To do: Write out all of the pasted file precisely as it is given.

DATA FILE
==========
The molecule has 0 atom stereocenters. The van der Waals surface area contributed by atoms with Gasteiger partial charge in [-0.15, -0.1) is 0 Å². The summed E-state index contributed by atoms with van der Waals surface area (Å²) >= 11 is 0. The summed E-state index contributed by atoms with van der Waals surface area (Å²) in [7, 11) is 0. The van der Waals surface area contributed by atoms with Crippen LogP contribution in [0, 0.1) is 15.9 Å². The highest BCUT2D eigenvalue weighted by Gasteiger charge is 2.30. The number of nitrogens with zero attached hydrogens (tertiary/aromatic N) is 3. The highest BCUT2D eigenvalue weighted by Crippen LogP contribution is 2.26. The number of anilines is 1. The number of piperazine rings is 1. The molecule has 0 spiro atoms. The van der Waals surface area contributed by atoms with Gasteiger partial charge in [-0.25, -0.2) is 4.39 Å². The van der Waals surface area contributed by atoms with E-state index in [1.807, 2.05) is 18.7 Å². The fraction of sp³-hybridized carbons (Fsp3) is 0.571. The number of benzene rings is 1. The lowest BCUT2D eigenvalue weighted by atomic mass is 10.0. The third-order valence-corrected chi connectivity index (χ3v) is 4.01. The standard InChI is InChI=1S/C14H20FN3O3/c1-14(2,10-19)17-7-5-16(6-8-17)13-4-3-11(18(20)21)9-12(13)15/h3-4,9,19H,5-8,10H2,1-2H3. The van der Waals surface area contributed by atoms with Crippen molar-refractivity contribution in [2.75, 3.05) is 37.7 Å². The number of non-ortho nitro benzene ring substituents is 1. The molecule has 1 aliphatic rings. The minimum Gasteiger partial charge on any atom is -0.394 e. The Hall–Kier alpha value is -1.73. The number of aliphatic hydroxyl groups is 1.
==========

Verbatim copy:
The molecule has 0 atom stereocenters. The van der Waals surface area contributed by atoms with Gasteiger partial charge in [-0.15, -0.1) is 0 Å². The summed E-state index contributed by atoms with van der Waals surface area (Å²) >= 11 is 0. The summed E-state index contributed by atoms with van der Waals surface area (Å²) in [7, 11) is 0. The van der Waals surface area contributed by atoms with Crippen LogP contribution in [0, 0.1) is 15.9 Å². The highest BCUT2D eigenvalue weighted by Gasteiger charge is 2.30. The number of nitrogens with zero attached hydrogens (tertiary/aromatic N) is 3. The highest BCUT2D eigenvalue weighted by Crippen LogP contribution is 2.26. The number of anilines is 1. The number of piperazine rings is 1. The molecule has 0 spiro atoms. The van der Waals surface area contributed by atoms with Gasteiger partial charge in [-0.25, -0.2) is 4.39 Å². The van der Waals surface area contributed by atoms with E-state index in [1.807, 2.05) is 18.7 Å². The fraction of sp³-hybridized carbons (Fsp3) is 0.571. The number of benzene rings is 1. The lowest BCUT2D eigenvalue weighted by atomic mass is 10.0. The third-order valence-corrected chi connectivity index (χ3v) is 4.01. The standard InChI is InChI=1S/C14H20FN3O3/c1-14(2,10-19)17-7-5-16(6-8-17)13-4-3-11(18(20)21)9-12(13)15/h3-4,9,19H,5-8,10H2,1-2H3. The van der Waals surface area contributed by atoms with Crippen molar-refractivity contribution in [2.75, 3.05) is 37.7 Å². The number of non-ortho nitro benzene ring substituents is 1. The molecule has 1 aliphatic rings. The minimum Gasteiger partial charge on any atom is -0.394 e. The Hall–Kier alpha value is -1.73. The number of aliphatic hydroxyl groups is 1.